Circuit judge’s attorney sends “cease and desist” letter to prosecutor candidate Phillips over campaign ad

Circuit Judge Robin Green's private attorney sent a cease and desist letter to candidate Sarah Phillips in the Benton County prosecuting attorney's race for using the judge's name in campaign advertising, the judge confirmed Monday.

Phillips' campaign confirmed delivery of the letter and defended the campaign's use of Green's name, but said it would modify the campaign message.

The advertisement prompting the letter says, with quote marks in the original: "Judge Robin Green once served our community as prosecuting attorney. She was impeccable. Her professionalism, hard work and commitment to our justice system set the standard for this office."

The advertisement does not say Green gave Phillips her endorsement, but that is how it was perceived, Green said Monday in a phone interview.

"I have had people calling me asking if I'd made an endorsement for prosecuting attorney after they saw these ads and campaign flyers," Green said. "Clearly, those people believed it was an endorsement.

"Even if I wanted to make an endorsement, judicial ethics prohibits me from doing so," Green said.

The Northwest Arkansas Democrat-Gazette contacted Phillips and Green after receiving a copy of the "cease and desist" letter from a source after an advertisement using the quote appeared in Sunday's edition of the newspaper. Phillips is running against Bryan Sexton, chief deputy prosecuting attorney, in the March 5 nonpartisan judicial election.

"I look forward to continuing to meet the voters of Benton County in my campaign as the experienced candidate for prosecuting attorney," Sexton said when informed of Green's letter and Phillips' response.

The letter on Green's behalf from attorney Marshall Ney of Rogers is dated Sunday. The letter states in part: "I demand that you and all acting in concert with you immediately cease and desist from using Judge Green's name in your campaign efforts and materials. The manner in which you are using her name suggests that she has endorsed your candidacy. As you know, she has not done so, and in fact, Judge Green is ethically prohibited from endorsing a candidate for prosecutor in the Benton County election."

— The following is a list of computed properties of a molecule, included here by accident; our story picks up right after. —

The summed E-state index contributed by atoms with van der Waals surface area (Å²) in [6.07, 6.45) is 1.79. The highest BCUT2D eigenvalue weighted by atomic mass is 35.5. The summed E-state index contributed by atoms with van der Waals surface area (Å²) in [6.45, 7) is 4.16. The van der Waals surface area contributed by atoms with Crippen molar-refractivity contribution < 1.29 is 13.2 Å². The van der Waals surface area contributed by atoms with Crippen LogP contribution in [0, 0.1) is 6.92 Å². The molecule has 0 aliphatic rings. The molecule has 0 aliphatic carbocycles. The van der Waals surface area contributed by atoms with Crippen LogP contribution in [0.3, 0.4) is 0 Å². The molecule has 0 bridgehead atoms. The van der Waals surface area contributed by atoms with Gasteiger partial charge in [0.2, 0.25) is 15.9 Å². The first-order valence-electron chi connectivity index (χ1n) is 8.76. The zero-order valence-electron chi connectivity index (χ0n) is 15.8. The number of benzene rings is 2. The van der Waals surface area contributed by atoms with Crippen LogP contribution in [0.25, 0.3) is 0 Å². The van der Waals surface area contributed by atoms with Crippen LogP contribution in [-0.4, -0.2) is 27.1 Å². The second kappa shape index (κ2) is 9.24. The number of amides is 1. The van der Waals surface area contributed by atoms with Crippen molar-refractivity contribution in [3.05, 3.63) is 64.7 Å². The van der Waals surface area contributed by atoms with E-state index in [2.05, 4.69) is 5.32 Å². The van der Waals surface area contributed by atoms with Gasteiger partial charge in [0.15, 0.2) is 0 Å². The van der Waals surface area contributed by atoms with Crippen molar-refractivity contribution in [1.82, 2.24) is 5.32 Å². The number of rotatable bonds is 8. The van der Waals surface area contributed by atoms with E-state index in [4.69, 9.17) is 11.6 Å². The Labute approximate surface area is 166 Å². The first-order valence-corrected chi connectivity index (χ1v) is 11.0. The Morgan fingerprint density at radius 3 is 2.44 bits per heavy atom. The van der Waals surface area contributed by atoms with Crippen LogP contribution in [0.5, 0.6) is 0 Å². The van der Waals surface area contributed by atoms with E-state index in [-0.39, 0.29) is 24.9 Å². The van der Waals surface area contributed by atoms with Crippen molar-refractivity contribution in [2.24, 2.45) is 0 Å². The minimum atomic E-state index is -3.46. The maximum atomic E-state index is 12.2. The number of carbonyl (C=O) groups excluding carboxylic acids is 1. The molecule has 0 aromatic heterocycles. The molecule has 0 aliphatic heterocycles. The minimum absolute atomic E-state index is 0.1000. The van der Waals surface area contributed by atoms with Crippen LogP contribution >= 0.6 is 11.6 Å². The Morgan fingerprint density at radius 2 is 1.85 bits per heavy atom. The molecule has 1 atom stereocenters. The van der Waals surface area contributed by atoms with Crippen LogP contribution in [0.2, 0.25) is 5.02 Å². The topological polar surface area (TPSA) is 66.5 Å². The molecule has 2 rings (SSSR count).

Phillips' campaign said in a statement: "Relative to the facts, we responded to Judge Green's attorney stating that we would be happy to clarify any of her concerns. I have updated an advertisement indicating that Judge Green has not endorsed any candidate. That said, we did not suggest any endorsement by Judge Green. I merely extended my admiration to her excellent example and promised to bring high ethics and hard work to this office."

Phillips' statement went on to say she met with Green on Nov. 20, expressed the same sort of views and the judge had no concerns then.

"I only met this person one time," Green said in her interview. "It was in November, and at no time did I ever tell her she could use my name in an advertisement."

Phillips is a former Benton County deputy prosecutor who now works as senior manager of the global threat management team for Walmart Stores Inc.

There is no incumbent in the race. Nathan Smith resigned from the prosecuting attorney's position in October to take a position at Walmart headquarters. Gov. Sarah Sanders appointed Joshua Robinson as interim prosecuting attorney.

Robinson will serve in the position through the end of this year. He is ineligible to run for the office because of his appointment as interim. The winner of the March 5 election will take over Jan. 1 and serve two years -- the remainder of the four-year term that was originally Smith's.

The Benton County prosecuting attorney position is full time. Full-time prosecuting attorneys in Arkansas draw salaries of $183,272 a year.

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